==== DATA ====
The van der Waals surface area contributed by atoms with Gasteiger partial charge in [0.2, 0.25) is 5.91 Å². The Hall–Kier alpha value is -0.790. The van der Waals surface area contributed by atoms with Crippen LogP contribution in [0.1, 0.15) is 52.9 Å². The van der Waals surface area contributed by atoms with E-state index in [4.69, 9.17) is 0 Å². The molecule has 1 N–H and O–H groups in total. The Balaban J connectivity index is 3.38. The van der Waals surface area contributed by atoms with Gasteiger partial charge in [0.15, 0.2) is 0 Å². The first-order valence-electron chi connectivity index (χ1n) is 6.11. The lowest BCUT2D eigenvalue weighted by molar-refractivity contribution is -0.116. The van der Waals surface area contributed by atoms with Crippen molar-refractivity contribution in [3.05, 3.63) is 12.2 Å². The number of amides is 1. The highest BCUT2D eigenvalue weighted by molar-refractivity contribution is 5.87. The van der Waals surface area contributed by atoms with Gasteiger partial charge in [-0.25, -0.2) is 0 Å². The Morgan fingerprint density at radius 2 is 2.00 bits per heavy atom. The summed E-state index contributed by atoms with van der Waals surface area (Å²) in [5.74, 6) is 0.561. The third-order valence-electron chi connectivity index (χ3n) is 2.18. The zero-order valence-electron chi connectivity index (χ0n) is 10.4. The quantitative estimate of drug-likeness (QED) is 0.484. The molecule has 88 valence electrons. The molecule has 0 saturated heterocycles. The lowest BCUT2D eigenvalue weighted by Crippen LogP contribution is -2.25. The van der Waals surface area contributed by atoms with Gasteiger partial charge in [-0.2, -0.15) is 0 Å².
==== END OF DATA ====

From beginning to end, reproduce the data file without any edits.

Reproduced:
The van der Waals surface area contributed by atoms with Gasteiger partial charge in [0.2, 0.25) is 5.91 Å². The Hall–Kier alpha value is -0.790. The van der Waals surface area contributed by atoms with Crippen LogP contribution in [0.1, 0.15) is 52.9 Å². The van der Waals surface area contributed by atoms with E-state index in [4.69, 9.17) is 0 Å². The molecule has 1 N–H and O–H groups in total. The Balaban J connectivity index is 3.38. The van der Waals surface area contributed by atoms with Gasteiger partial charge in [0.15, 0.2) is 0 Å². The first-order valence-electron chi connectivity index (χ1n) is 6.11. The lowest BCUT2D eigenvalue weighted by molar-refractivity contribution is -0.116. The van der Waals surface area contributed by atoms with Crippen molar-refractivity contribution in [3.05, 3.63) is 12.2 Å². The number of amides is 1. The highest BCUT2D eigenvalue weighted by molar-refractivity contribution is 5.87. The van der Waals surface area contributed by atoms with Gasteiger partial charge in [-0.25, -0.2) is 0 Å². The Morgan fingerprint density at radius 2 is 2.00 bits per heavy atom. The summed E-state index contributed by atoms with van der Waals surface area (Å²) in [5.74, 6) is 0.561. The third-order valence-electron chi connectivity index (χ3n) is 2.18. The zero-order valence-electron chi connectivity index (χ0n) is 10.4. The quantitative estimate of drug-likeness (QED) is 0.484. The molecule has 88 valence electrons. The molecule has 0 saturated heterocycles. The lowest BCUT2D eigenvalue weighted by Crippen LogP contribution is -2.25. The van der Waals surface area contributed by atoms with Gasteiger partial charge in [-0.2, -0.15) is 0 Å².